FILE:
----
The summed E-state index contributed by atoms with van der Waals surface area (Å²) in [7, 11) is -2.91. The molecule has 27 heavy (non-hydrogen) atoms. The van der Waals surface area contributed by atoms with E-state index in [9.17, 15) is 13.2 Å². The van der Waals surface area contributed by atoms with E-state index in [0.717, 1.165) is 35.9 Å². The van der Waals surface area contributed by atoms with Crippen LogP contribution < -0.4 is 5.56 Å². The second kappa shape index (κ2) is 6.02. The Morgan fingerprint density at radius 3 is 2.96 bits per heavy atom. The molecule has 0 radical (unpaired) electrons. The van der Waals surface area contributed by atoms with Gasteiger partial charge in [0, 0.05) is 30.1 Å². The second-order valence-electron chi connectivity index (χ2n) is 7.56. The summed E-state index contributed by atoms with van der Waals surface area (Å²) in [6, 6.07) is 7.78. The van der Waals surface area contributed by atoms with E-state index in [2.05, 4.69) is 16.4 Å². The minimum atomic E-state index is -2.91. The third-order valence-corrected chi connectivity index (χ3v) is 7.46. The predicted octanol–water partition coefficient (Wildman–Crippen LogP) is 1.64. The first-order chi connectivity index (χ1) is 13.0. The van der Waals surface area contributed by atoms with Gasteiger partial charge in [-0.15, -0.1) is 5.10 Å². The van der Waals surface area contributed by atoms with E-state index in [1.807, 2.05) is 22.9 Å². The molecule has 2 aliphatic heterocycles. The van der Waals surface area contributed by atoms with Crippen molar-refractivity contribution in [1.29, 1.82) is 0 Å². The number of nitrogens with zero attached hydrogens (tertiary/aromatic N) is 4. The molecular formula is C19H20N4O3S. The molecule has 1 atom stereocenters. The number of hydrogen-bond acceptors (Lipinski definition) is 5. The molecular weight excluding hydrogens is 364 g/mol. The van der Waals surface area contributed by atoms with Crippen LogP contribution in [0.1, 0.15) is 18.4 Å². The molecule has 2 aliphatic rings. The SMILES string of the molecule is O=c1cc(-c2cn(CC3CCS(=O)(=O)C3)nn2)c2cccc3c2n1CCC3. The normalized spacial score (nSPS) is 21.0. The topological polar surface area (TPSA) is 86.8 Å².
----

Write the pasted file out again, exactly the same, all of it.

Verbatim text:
The summed E-state index contributed by atoms with van der Waals surface area (Å²) in [7, 11) is -2.91. The molecule has 27 heavy (non-hydrogen) atoms. The van der Waals surface area contributed by atoms with E-state index in [9.17, 15) is 13.2 Å². The van der Waals surface area contributed by atoms with E-state index in [0.717, 1.165) is 35.9 Å². The van der Waals surface area contributed by atoms with Crippen LogP contribution < -0.4 is 5.56 Å². The second kappa shape index (κ2) is 6.02. The Morgan fingerprint density at radius 3 is 2.96 bits per heavy atom. The molecule has 0 radical (unpaired) electrons. The van der Waals surface area contributed by atoms with Gasteiger partial charge in [0, 0.05) is 30.1 Å². The second-order valence-electron chi connectivity index (χ2n) is 7.56. The summed E-state index contributed by atoms with van der Waals surface area (Å²) in [6, 6.07) is 7.78. The van der Waals surface area contributed by atoms with E-state index in [2.05, 4.69) is 16.4 Å². The minimum atomic E-state index is -2.91. The third-order valence-corrected chi connectivity index (χ3v) is 7.46. The predicted octanol–water partition coefficient (Wildman–Crippen LogP) is 1.64. The first-order chi connectivity index (χ1) is 13.0. The van der Waals surface area contributed by atoms with Gasteiger partial charge in [-0.15, -0.1) is 5.10 Å². The van der Waals surface area contributed by atoms with E-state index in [1.807, 2.05) is 22.9 Å². The molecule has 2 aliphatic heterocycles. The van der Waals surface area contributed by atoms with Crippen molar-refractivity contribution in [1.29, 1.82) is 0 Å². The number of nitrogens with zero attached hydrogens (tertiary/aromatic N) is 4. The molecular formula is C19H20N4O3S. The molecule has 1 atom stereocenters. The number of hydrogen-bond acceptors (Lipinski definition) is 5. The molecular weight excluding hydrogens is 364 g/mol. The van der Waals surface area contributed by atoms with Crippen LogP contribution in [0.1, 0.15) is 18.4 Å². The molecule has 2 aliphatic rings. The SMILES string of the molecule is O=c1cc(-c2cn(CC3CCS(=O)(=O)C3)nn2)c2cccc3c2n1CCC3. The normalized spacial score (nSPS) is 21.0. The topological polar surface area (TPSA) is 86.8 Å².